Wednesday, April 3, 2002

Using ssh to pierce corporate firewalls



I work for a company that has firewall that only allow out http, https and most importantly, ssh. While at my desk I want to check mail home IMAP4 mail, VNC to our lab systems on an external network, check in on an IRC chat room or even surf to some sites that I don't want corporate IM to know about. (I'm not talking porn, but the nanny software frequently blocks sites as 'hacker sites' like the nmap site which I do have a business reason to be viewing. Ugh.)

So I use ssh's port redirection to do all this.


ssh -f -C \
-L 1234:mail.myisp.com:143 \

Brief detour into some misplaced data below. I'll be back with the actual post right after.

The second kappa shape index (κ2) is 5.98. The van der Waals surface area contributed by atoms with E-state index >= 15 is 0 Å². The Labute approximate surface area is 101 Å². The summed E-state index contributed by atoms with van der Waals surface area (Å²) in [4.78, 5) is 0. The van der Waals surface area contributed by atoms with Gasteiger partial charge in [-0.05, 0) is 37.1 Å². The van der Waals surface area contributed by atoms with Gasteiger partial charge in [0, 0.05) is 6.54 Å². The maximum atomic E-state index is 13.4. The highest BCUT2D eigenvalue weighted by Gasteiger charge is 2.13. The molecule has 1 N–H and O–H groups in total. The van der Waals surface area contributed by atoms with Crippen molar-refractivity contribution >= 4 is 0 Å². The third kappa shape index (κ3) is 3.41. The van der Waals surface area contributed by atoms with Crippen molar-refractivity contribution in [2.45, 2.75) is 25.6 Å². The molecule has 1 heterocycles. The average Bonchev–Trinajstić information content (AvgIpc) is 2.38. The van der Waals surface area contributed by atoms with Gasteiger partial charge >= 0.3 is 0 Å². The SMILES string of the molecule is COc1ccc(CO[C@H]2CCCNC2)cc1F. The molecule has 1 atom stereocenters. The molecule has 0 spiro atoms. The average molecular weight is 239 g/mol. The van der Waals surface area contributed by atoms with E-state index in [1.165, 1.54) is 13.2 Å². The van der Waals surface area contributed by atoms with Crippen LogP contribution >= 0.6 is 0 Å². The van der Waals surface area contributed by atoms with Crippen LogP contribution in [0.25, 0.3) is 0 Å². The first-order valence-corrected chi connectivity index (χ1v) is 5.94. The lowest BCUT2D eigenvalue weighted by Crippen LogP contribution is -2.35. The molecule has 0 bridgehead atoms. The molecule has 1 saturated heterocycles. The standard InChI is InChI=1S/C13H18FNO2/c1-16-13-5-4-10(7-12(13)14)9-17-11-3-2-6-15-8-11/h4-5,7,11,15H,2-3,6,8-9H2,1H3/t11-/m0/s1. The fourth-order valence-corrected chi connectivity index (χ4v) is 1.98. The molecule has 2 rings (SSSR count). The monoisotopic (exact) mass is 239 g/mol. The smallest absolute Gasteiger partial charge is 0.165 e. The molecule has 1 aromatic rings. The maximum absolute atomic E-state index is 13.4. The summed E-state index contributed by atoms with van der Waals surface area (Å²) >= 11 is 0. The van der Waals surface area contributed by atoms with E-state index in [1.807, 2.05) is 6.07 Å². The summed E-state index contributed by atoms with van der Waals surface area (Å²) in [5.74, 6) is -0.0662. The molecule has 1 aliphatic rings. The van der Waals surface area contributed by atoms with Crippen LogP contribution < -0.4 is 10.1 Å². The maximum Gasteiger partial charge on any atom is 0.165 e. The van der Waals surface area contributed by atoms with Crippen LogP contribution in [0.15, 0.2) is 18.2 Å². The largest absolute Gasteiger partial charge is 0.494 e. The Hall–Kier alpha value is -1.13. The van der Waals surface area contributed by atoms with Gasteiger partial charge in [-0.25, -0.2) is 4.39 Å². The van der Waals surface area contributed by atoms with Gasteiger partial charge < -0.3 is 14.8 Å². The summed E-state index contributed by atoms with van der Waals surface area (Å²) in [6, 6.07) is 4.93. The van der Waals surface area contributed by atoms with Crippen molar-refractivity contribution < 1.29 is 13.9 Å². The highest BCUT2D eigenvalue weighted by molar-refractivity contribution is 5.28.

-L 6667:irc.openprojects.net:6667 \
-L 8080:127.0.0.1:3128 \
-l marc homemachine.dslprovider.com sleep 7200


Then I configure my mail client to connect to localhost:1234 for IMAP, chat client to use localhost:6667 and web browsers to use localhost:8080 for proxy. Just so I don't have to go reconfigure all the apps that need to use a proxy (mozilla, netscape, galeon, konqueror, Ximian's red-carpet, Red Hat's up2date, nautilus and various command line apps that use http_proxy like debian's apt-get, etc) they always use 'localhost:8080' for the web proxy. When I want to switch back to using the corporate firewall, I run this instead:


ssh -f -C
-L 1234:mail.myisp.com:143
-L 6667:irc.openprojects.net:6667
-L 8080:proxy.whereIwork.com:8080
-l marc homemachine.dslprovider.com sleep 7200

1 comment:

  1. Sridhar AyengarMay 7, 2007 at 3:58 AM

    Why don't you just use the -D option to ssh to set up a SOCKS proxy?

    ReplyDelete